LETTER TO EDITOR
Year : 2012 | Volume
: 4 | Issue : 1 | Page : 50-
Cosmetically disfiguring side effects of cyclosporine
Vinitha Varghese Panicker1, Anil Mathew2, AD Dhamramaratnam1,
1 Department of Dermatology, Amrita Institute of Medical Sciences, Cochin, Kerala, India
2 Department of Nephrology, Amrita Institute of Medical Sciences, Cochin, Kerala, India
Vinitha Varghese Panicker
Department of Dermatology, Amrita Institute of Medical Sciences, Cochin, Kerala
|How to cite this article:|
Panicker VV, Mathew A, Dhamramaratnam A D. Cosmetically disfiguring side effects of cyclosporine.Int J Trichol 2012;4:50-50
|How to cite this URL:|
Panicker VV, Mathew A, Dhamramaratnam A D. Cosmetically disfiguring side effects of cyclosporine. Int J Trichol [serial online] 2012 [cited 2023 Mar 26 ];4:50-50
Available from: https://www.ijtrichology.com/text.asp?2012/4/1/50/96101
Cyclosporine is the backbone of immunosuppression in transplant recipients. However, it is associated with several side effects. The cutaneous side effects are well documented but not much studies are there in Indian population.
Eighty allograft recipients attending the Nephrology department of a tertiary hospital in South India were included in the study. The study group included 63 males and 17 females. The age of the patients ranges from youngest 18 years to oldest 62 years, mean age was 38.6 years. The study was conducted for a period of 2 years. All these patients were on standard immunosuppression with Cyclosporine, Azathioprine, and Prednisolone. All of them received Cyclosporine at a dose of 7 mg/kg/day at induction, which was tapered to a dose of 3 mg/kg/day, based on clinical status as well as blood level of the drug. The dermatological manifestations were assessed periodically. These patients were followed up for median period of 22.4 months. Hypertrichosis was seen in 56 males (88%). All the 17 female patients (100%) developed hypertrichosis. It disappeared in all after stopping Cyclosporine - in around 3 to 7 months. Hypertrichosis was the primary indication for stopping Cyclosporine in 15 (23.8%) of them. Acne developed in 66 patients (82.5%). However, gum hypertrophy was seen in only three patients (3.75%).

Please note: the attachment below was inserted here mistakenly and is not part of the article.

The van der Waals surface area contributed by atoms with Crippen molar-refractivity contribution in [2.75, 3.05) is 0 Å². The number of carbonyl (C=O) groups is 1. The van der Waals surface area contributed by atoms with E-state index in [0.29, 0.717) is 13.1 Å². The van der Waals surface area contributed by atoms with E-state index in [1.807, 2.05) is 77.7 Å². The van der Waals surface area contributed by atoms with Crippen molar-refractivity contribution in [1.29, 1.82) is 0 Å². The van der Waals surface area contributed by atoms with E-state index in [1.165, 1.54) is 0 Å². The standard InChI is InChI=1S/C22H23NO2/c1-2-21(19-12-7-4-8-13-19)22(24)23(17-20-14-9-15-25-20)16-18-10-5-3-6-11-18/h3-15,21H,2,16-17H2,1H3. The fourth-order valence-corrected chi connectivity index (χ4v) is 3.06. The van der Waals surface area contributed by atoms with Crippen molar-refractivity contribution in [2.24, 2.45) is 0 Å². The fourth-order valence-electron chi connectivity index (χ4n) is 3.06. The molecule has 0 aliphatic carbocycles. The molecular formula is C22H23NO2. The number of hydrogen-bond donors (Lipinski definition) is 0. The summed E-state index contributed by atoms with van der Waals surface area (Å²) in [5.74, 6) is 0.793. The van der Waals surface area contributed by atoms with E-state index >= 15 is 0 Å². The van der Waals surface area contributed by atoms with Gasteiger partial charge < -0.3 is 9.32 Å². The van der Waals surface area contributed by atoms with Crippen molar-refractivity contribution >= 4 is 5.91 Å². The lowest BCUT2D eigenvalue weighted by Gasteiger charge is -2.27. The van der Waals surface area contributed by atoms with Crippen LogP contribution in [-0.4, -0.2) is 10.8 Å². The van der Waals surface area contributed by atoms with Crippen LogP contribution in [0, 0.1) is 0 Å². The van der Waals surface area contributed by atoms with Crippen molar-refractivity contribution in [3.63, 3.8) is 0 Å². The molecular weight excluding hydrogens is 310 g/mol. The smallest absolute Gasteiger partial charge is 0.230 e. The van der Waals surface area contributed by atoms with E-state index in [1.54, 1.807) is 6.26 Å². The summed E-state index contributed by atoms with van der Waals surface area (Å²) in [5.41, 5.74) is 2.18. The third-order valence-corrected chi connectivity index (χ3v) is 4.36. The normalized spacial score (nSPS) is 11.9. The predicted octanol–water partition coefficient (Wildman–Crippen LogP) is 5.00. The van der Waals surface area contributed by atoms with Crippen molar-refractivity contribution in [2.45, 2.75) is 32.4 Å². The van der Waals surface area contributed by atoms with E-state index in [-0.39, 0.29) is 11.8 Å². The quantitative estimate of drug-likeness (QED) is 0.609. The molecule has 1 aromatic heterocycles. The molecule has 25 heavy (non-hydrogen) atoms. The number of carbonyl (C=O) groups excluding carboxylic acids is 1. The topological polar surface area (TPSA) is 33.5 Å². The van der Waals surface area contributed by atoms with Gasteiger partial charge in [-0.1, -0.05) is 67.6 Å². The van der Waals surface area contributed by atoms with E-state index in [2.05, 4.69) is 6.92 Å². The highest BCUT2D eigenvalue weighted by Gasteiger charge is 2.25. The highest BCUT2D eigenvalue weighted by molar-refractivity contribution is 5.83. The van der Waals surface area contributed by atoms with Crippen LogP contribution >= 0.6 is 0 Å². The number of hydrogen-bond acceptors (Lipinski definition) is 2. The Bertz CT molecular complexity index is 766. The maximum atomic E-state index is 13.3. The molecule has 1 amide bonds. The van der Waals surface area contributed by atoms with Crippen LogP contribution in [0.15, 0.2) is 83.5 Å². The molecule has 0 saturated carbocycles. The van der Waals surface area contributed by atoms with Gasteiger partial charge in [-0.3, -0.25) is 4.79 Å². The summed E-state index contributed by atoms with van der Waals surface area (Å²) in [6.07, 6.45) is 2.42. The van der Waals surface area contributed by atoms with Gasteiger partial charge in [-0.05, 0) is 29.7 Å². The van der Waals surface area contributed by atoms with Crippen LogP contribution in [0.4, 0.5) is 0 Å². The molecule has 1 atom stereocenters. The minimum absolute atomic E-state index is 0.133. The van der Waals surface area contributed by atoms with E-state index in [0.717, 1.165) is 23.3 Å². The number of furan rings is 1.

The most common cutaneous side effect was hypertrichosis, occurring in about 6% patients.  Our study also showed consistent findings. This is more of concern in women with darker hair and may be generalized.  The exact mechanism of hypertrichosis is not known. It probably suggest androgenizing activities as studies have shown that there is increase in level of testosterone metabolites after treatment with cyclosporine.  In our study population also, it caused major concern and the drug had to be stopped for the same. This effect is reversible and reverts on stoppage of drug. Acne and oily skin have also been reported.
Certain anticonvulsants, cyclosporine, and a variety of calcium channel blockers have been shown to produce clinically and histologically similar gingival enlargements in certain susceptible patients. These drugs appear to be similar with respect to their pharmacologic mechanism of action at the cellular level. The primary target tissue is the most essential difference among them. Therefore, it is tempting to speculate that these agents may act similarly on a common secondary target tissue, such as gingival connective tissue, and cause a hyperplastic response. This tissue reaction may involve a disturbance of calcium ion influx into specific cell populations, with a resulting alteration in collagen metabolism and other host cell response mechanisms. A connection between ion exchange, folate uptake, collagenase activation, and bacterial inflammation may exist.  Such a study has not been conducted earlier in Indian patients. The results in our study were similar as seen in earlier studies done. 
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